- Evelyn Waugh During the Pinfold Years
On a trip to Ceylon in January and February 1954, Evelyn Waugh suffered the hallucinations that form the basis of The Ordeal of Gilbert Pinfold.1 Like the protagonist of his novel, Waugh believed he was being persecuted by a group of psychologists using some sort of electronic telepathy to listen in on his private thoughts and to tease, torment, and vilify him about his private life and his public reputation. It is clear both in the novel and in biographical accounts of the incident that Waugh's and Pinfold's ordeals were caused by the cumulative effects of chloral hydrate and bromide, combined with liberal doses of alcohol.2 Yet the paramount importance of the episode in Waugh's life is that he fictionalizes it as an artistic crisis—a thorough shaking of confidence in his imaginative powers. Pinfold emerges victorious from his ordeal first by maintaining his belief that the "voices" were real—real to him at any rate—and then by establishing control over his imagination through writing his own Ordeal of Gilbert Pinfold. Waugh himself regains control by laying to rest many [End Page 543] of the frustrations about his literary career that plagued him during the postwar years and that converged about the time of the Pinfold ordeal.
Since his return to novel-writing after World War Two, Waugh had, in fact, experienced alternate periods of languor and frustration. Brideshead Revisited (1945)—a novel he described during its composition as "the first of my novels rather than the last" (Davie 566)—became a best-seller in America, ensuring him an annual income from America of $15,000 for at least five years. This income was supplemented by Waugh's earnings in England and by his occasional work for magazines. The unaccustomed financial security gave Waugh the freedom to reshape his postwar career in whatever way he chose. In "Fan-Fare," a 1946 article for Life responding to the American popularity of Brideshead, Waugh outlined what this new career would be. In his future books, he writes, "there will be two things to make them unpopular: a preoccupation with style and the attempt to represent man more fully, which to me means only one thing, man in his relation to God" (Gallagher 302). Waugh's commitment to style and to depicting man's spiritual complexity indicates that he is abandoning the purely satiric manner of his prewar novels. Indeed, in his first postwar project, a fictional life of St. Helen, it becomes clear that his new vocation as a writer is to write about vocation itself. The theme of Helena, as he describes it in a 1952 BBC radio broadcast, might just as well serve as the theme of the Sword of Honour trilogy as well: "What we can learn from Helena is something about the workings of God; that He wants a different thing for each of us, laborious or easy, conspicuous or quite private, but something which only we can do and for which we were each created" (Gallagher 410).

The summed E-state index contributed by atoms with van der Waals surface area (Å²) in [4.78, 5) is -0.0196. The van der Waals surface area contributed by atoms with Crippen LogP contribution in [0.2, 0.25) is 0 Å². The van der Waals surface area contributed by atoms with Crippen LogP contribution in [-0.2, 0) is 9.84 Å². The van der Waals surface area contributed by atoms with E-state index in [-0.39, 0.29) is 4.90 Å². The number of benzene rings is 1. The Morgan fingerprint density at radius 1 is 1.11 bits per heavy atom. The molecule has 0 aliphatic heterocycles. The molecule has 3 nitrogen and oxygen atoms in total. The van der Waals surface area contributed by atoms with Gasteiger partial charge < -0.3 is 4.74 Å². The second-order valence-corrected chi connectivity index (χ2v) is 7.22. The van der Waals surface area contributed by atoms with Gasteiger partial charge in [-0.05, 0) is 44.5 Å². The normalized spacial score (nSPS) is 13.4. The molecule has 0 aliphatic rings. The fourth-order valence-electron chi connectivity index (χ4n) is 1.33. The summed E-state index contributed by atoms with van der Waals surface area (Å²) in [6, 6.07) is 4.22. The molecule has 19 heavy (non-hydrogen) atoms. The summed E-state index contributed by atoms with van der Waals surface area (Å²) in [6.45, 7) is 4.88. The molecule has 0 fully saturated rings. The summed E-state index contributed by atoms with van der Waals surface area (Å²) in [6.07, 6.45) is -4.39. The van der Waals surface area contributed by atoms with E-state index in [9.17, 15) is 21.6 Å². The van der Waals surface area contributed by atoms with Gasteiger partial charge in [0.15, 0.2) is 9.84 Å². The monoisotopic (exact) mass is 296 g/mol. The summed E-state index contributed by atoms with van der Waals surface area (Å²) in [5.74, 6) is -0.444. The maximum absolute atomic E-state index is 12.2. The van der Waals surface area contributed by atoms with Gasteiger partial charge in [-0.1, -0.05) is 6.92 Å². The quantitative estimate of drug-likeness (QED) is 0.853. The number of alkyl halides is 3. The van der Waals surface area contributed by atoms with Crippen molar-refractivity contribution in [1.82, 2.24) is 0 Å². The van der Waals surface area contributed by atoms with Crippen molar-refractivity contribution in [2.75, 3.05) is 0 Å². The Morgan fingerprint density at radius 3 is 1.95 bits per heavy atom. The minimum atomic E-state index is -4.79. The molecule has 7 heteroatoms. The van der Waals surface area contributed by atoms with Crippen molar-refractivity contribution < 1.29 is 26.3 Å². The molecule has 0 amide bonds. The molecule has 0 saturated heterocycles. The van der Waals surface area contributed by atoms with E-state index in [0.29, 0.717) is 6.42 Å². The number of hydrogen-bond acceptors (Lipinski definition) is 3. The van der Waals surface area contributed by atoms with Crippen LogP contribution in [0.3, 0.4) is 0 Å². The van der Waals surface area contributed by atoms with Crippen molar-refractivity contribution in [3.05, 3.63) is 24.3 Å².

Despite a clear notion of his vocation, Waugh had great dificulty pursuing his new career. Whereas his early novels typically took Waugh two months to write, Helena—a work he called his magnum opus—took five years. Not only was he interrupted by more secularly-inspired works, such as Scott-King's Modern Europe (1947) and The Loved One (1948), but he also suffered from health problems and occasional bouts of boredom with his work—both of which became more pronounced during the Pinfold years. In addition, Waugh began to feel frustrated by his reputation as a novelist. The very fact that Brideshead became a best-seller caused Waugh to dislike it, so much so that he even toyed with the idea of rewriting it in 1950 (Amory 322). Like Pinfold, he thought his work "well made" but "would dearly have liked to revise it" (Pinfold 4). More importantly, Waugh became increasingly sensitive to hostile critics, many of whom panned Waugh's novels because of his religion and his reactionary politics.
During the Pinfold years, Waugh suffers many of the same kinds of troubles...